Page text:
Evolution of taste receptor may have shaped human sensitivity to toxic compounds
Animals rely on chemical perception, including the senses of taste and smell, for protection against the harmful compounds found in nature. It is widely believed that behavioral and dietary choices may have reduced the importance of such chemical perception in higher primates, and particularly in humans.
In new work, researchers including Nicole Soranzo of University College London and Bernd Bufe of the German Institute of Human Nutrition have shed light on the potential role natural selection has played in forming our present sensitivities and protecting us from harmful natural chemicals. The research team analyzed the nucleotide sequence of a human gene encoding a bitter-taste receptor that mediates recognition of a class of naturally ubiquitous, but toxic, cyanide-releasing compounds. By analyzing sequences from a large sample of individuals representing 60 human populations, the researchers found evidence that specific variants of the receptor gene have been strongly favored in the early stages of human evolution. Employing additional gene sequence analyses, the authors estimated that the favorably selected versions of the receptor gene arose prior to the expansion of humans out of Africa.
The researchers went on to show experimentally that such variants of the receptor, when expressed in individual cells, conferred an increased sensitivity toward several harmful compounds found in nature.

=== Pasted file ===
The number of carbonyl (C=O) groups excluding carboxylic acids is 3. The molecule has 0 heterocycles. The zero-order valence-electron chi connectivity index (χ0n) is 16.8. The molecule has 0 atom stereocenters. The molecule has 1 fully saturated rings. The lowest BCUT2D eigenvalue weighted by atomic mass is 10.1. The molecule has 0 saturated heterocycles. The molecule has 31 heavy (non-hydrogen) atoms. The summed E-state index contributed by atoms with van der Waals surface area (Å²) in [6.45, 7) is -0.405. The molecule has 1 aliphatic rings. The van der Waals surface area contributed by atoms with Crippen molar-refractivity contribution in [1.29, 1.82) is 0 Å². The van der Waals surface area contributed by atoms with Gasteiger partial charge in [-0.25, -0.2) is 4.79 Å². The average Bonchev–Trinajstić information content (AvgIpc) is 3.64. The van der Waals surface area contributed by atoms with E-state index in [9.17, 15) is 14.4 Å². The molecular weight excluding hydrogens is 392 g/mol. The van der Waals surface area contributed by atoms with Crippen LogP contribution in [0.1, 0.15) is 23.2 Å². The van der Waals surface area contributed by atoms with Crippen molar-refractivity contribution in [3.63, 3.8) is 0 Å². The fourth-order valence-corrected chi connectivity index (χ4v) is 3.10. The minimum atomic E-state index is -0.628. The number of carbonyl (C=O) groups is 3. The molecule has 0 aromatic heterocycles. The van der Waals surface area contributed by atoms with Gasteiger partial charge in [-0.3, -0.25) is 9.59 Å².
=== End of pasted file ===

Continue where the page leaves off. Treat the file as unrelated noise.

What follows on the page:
The work strongly supports a pivotal role for bitter-taste perception in toxin avoidance in humans, an attribute that could have come into particular play during periods of expansion into new environments. More broadly, the work contributes to the debate on the mechanisms governing the evolution of chemical sensory perception and on the role of diet as a selective force in human evolution.
Nicole Soranzo, Michael E. Weale, James F. Wilson (Present address: University of Edinburgh), Richard Marguerie, and David B. Goldstein (Present address: Duke Institute for Genomic Sciences and Policy, North Carolina) of University College London; Bernd Bufe and Wolfgang Meyerhof of German Institute of Human Nutrition Potsdam-Rehbruecke, Germany; and Pardis C. Sabeti of Whitehead/Massachusetts Institute for Technology. Support was provided by the Leverhulme Trust, the German Science Foundation, Damon Runyan Cancer Foundation, and the L'Oreal for Women in Science Fellowship. D.B.G. is a Wolfson Merit Award Holder.
Soranzo et al.: "Positive selection on a functional allele of the TAS2R16 bitter taste receptor associated with higher sensitivity to ß-glucopyranosides." Publishing in Current Biology, Vol. 15, pages 1257-1265, July 26, 2005. DOI 10.1016/j.cub.2005.06.042 http://www.current-biology.com
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